Rep. Walsh on crusade for Christmas, Hanukkah mailing
By Abdon M. Pallasch Political Reporter firstname.lastname@example.org December 19, 2011 5:25PM
U.S. Rep. Joe Walsh
Updated: January 21, 2012 8:13AM
Should members of Congress be able to say “Merry Christmas” or “Happy Hanukkah” in taxpayer-funded newsletters to their constituents?
Rep. Joe Walsh, R-McHenry, was incensed to learn that he could not under current House rules. So he sent letters to all members of Congress Monday afternoon asking them to join his crusade to change the rules.
“It’s not just silly, it’s fairly outrageous that a congressman can’t say, ‘Merry Christmas’ or ‘Happy Hanukkah,’ to constituents,” said Walsh, a hero of the Tea Party movement of conservative Republicans.
The House Franking Commission sets the rules — different than those in the U.S. Senate, Walsh said. The commission is chaired by Walsh’s fellow Illinois Republican Aaron Schock.
“We’re instructed that use of the phrase ‘Happy Holidays’ is allowed,” Walsh said. “This strikes me as political correctness run amok.”
The rule Walsh wants to change dates to 1974.
Democrats and Republicans have been signing on to the effort led by Walsh and Arkansas Democrat Mike Ross, Walsh said.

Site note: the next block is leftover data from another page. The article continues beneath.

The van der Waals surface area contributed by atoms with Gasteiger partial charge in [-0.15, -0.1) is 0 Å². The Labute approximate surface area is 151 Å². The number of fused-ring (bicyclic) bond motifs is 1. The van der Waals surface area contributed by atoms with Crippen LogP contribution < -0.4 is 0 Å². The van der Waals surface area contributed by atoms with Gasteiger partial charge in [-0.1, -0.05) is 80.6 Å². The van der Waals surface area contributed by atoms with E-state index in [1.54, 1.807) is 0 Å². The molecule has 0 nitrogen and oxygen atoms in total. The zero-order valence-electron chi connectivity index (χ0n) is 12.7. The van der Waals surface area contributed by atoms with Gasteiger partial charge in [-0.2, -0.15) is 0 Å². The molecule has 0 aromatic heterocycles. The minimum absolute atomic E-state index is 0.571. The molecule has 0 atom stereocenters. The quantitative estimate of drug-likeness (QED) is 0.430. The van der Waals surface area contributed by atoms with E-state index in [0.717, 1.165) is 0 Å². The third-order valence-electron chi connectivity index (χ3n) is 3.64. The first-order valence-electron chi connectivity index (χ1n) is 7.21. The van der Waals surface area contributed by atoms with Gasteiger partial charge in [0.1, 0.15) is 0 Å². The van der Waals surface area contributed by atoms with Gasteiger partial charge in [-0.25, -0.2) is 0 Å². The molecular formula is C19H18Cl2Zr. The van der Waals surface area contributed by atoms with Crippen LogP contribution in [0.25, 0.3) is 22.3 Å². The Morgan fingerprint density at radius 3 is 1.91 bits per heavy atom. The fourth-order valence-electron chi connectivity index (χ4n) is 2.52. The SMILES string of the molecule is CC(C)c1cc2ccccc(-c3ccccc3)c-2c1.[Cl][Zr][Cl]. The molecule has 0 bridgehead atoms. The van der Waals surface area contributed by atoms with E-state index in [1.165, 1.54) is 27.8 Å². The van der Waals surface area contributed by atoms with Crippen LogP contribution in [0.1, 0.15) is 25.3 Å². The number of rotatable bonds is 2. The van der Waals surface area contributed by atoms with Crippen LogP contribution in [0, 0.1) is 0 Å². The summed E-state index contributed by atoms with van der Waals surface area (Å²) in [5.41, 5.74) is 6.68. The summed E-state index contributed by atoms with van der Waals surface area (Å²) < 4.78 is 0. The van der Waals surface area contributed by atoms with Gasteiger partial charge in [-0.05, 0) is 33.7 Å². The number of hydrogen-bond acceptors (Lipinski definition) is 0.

“The outrage is fairly bipartisan,” Walsh said.
Members are up against a stiff deadline to change the rule — they must get their mailings out 90 days before an election. That means by Wednesday for congressmen representing Illinois with its March 20 primary election. The deadline is to prevent incumbent congressmen using the taxpayer-funded mailings to help their re-election campaigns.
Walsh recently announced he will run for re-election in the newly drawn Schaumburg-based 8th Congressional district, which includes only some parts of the current 8th District he represents. If he wins the Republican primary election, he will likely face either Tammy Duckworth or Raja Krishnamoorthi in the general election in the district Illinois Democrats drew to elect a Democrat.
Asked about Walsh’s effort to change the rules on mailings, Krishnamoorthi said Monday, “Let me get this straight: The payroll tax cut is expiring in 10 days, and he’s worried about issues of religion? If that expires, it will cost families $1,000 per household.” A Duckworth spokesperson could not be reached immediately for comment.